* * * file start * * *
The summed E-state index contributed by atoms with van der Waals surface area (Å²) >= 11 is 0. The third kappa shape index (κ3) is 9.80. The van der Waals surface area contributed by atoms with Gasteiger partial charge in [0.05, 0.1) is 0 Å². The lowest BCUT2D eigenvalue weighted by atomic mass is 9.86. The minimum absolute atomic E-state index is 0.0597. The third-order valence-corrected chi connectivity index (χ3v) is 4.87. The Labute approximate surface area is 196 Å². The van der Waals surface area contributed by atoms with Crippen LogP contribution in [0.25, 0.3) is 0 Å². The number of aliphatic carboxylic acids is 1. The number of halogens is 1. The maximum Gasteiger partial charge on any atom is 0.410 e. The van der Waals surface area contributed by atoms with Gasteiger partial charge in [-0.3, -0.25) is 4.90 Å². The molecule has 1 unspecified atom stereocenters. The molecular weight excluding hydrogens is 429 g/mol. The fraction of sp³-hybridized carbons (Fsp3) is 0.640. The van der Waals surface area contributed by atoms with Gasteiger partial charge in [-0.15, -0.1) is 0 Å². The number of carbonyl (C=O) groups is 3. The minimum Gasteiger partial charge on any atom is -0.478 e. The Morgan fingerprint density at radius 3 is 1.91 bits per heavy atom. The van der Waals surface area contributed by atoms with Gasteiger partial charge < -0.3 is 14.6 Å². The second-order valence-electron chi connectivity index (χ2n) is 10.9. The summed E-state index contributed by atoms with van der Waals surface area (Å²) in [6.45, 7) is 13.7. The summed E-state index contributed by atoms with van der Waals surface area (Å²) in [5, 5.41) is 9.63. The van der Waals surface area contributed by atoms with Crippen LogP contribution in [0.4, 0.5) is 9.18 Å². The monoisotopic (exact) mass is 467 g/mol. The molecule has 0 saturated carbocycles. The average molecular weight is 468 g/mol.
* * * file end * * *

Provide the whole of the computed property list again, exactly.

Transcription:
The summed E-state index contributed by atoms with van der Waals surface area (Å²) >= 11 is 0. The third kappa shape index (κ3) is 9.80. The van der Waals surface area contributed by atoms with Gasteiger partial charge in [0.05, 0.1) is 0 Å². The lowest BCUT2D eigenvalue weighted by atomic mass is 9.86. The minimum absolute atomic E-state index is 0.0597. The third-order valence-corrected chi connectivity index (χ3v) is 4.87. The Labute approximate surface area is 196 Å². The van der Waals surface area contributed by atoms with Crippen LogP contribution in [0.25, 0.3) is 0 Å². The number of aliphatic carboxylic acids is 1. The number of halogens is 1. The maximum Gasteiger partial charge on any atom is 0.410 e. The van der Waals surface area contributed by atoms with Gasteiger partial charge in [-0.3, -0.25) is 4.90 Å². The molecule has 1 unspecified atom stereocenters. The molecular weight excluding hydrogens is 429 g/mol. The fraction of sp³-hybridized carbons (Fsp3) is 0.640. The van der Waals surface area contributed by atoms with Gasteiger partial charge in [-0.15, -0.1) is 0 Å². The number of carbonyl (C=O) groups is 3. The minimum Gasteiger partial charge on any atom is -0.478 e. The Morgan fingerprint density at radius 3 is 1.91 bits per heavy atom. The van der Waals surface area contributed by atoms with Gasteiger partial charge < -0.3 is 14.6 Å². The second-order valence-electron chi connectivity index (χ2n) is 10.9. The summed E-state index contributed by atoms with van der Waals surface area (Å²) in [6.45, 7) is 13.7. The summed E-state index contributed by atoms with van der Waals surface area (Å²) in [5, 5.41) is 9.63. The van der Waals surface area contributed by atoms with Crippen LogP contribution in [0.4, 0.5) is 9.18 Å². The monoisotopic (exact) mass is 467 g/mol. The molecule has 0 saturated carbocycles. The average molecular weight is 468 g/mol.